Why insurance companies in India need to start thinking about climate risk
Our co-founder and Chief Science Officer, Dr. Sidhant Pai, was recently interviewed by Rashmi George and Annapoorna Ramanath from the team at Vymo on why insurance companies in India should start thinking about Climate Risks. We’ve included a transcribed version of the interview below!
Interviewer: Why does it make business sense for insurers to go net zero?
Sidhant: While net zero can mean different things in different contexts, it typically refers to driving a company's baseline emissions down to zero (or close to it). This involves a detailed accounting of emissions hotspots within an organization. In the context of an insurance company, an outsized portion of its emissions will be categorized as Scope 3 emissions resulting from the companies and projects it insures.
As regulations tighten and insurers are held accountable for their IAEs (Insurance-Associated Emissions), there will be significant downsides to maintaining insurance portfolios with high emissions intensities.
Insured companies with high carbon-intensity legacy business models are at the risk of having stranded assets that are no longer productive in a low-carbon economy. These risks are called Transition Climate Risks, and they will be passed on to insurers that are not proactively managing their portfolios.
Secondly, climate change will drive sea level rise, droughts and other extreme weather conditions, which will result in unpredictable damage to infrastructure and business operations that are key to the insured business, resulting in more claims and higher costs for insurers. These risks are called Physical Climate Risks. Insurance companies that are looking to future-proof their business models, and stay competitive over the next decade, will need to ensure that they account for and mitigate both these types of risk.
Interviewer: Can you talk a little about the relevant regulatory trends?
Sidhant: We’re in a fast-changing regulatory landscape where regulators are increasingly requiring companies in different sectors to account for and report their CO2 emissions, with the goal of incentivizing them to reduce emissions significantly, if not to NetZero. Financial institutions are already taking major steps to account for their portfolio emissions. Insurance companies will be similarly impacted in the coming years.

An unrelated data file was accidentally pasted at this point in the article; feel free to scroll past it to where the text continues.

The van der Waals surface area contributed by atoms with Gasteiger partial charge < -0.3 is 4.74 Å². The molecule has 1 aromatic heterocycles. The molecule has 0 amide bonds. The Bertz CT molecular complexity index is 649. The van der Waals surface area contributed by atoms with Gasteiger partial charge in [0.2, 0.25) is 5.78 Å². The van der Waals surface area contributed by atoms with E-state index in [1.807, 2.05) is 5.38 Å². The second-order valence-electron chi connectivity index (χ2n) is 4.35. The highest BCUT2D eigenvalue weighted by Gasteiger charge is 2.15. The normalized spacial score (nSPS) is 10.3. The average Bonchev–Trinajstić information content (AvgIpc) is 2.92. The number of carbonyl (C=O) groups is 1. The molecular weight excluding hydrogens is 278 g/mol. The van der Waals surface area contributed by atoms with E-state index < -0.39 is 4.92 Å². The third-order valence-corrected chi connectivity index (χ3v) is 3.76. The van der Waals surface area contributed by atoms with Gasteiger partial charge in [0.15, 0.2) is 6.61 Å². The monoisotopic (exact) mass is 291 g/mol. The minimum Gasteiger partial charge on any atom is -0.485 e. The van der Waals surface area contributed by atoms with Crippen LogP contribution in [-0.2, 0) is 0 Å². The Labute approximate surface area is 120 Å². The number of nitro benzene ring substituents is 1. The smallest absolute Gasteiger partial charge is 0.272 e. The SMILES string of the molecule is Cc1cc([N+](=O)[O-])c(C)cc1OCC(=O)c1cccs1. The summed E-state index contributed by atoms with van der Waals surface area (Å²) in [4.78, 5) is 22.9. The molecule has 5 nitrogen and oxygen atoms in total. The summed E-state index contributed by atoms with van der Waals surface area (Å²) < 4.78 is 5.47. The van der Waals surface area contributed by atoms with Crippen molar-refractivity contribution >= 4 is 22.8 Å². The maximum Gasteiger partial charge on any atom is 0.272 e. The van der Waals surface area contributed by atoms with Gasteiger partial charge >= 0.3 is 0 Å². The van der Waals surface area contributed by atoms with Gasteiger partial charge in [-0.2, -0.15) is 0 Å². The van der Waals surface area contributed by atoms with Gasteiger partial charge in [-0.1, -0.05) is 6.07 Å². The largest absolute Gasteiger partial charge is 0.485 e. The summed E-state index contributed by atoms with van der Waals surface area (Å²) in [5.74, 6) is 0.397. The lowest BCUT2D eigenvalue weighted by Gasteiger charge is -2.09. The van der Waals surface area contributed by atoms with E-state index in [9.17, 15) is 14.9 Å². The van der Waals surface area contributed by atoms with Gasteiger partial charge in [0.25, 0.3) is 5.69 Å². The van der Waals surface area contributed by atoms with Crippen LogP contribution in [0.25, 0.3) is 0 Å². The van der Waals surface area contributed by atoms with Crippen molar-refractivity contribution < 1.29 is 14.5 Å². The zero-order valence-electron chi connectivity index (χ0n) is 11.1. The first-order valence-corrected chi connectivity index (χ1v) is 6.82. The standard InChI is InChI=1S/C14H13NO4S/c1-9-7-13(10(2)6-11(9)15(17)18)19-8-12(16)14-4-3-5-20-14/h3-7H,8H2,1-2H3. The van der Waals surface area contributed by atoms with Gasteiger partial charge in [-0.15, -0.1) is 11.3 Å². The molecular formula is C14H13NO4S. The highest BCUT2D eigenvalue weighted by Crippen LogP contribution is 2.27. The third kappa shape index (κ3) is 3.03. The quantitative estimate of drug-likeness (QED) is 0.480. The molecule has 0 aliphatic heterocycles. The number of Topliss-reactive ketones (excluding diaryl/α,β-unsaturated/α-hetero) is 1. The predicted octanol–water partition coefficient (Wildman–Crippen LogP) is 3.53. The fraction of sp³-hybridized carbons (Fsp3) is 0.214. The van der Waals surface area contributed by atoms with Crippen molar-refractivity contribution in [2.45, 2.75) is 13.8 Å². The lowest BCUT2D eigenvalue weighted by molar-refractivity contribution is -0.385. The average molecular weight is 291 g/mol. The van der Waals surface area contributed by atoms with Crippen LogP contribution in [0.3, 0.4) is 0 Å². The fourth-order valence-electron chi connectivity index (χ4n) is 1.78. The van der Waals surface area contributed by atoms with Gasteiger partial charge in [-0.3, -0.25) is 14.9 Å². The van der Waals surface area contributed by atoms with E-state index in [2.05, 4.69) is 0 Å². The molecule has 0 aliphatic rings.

Interviewer: Can you talk a little about the future scope for insurance companies in the climate space?
Sidhant: Insurance companies are not immune from the changing market landscape. For instance, consider an insurance company that offers residential homes flood insurance. The estimated premiums are directly related to the probability of a qualifying flood event over the insurance term. Such a company might not realize it, but it has de facto become a climate insurance company. This is because, if it’s insuring a residence over a 30-year period, climate change will undoubtedly impact the probability of a qualifying flood event, and should thus be factored in when estimating the premiums. Savvy insurers should immediately start thinking about these considerations and leverage models that incorporate such climate risks.
India is a large and climatically heterogeneous country with a dense population and thriving economy that is at meaningful risk from climate change over the coming decades. Any company or individual that wants to plan on a timescale longer than 5 years should start considering climate risk immediately. Similarly, instead of continuing to underwrite legacy business models that pollute our atmosphere, insurance companies can develop bespoke climate insurance offerings that future-proof their portfolios and facilitate our transition to a greener Indian economy. StepChange is a climate-tech startup that helps companies and brands accelerate their sustainability journey and transition to NetZero. Learn how we may be able to help your organisation through our website or simply follow us on LinkedIn to stay tuned!
To share this article, use the social icons below: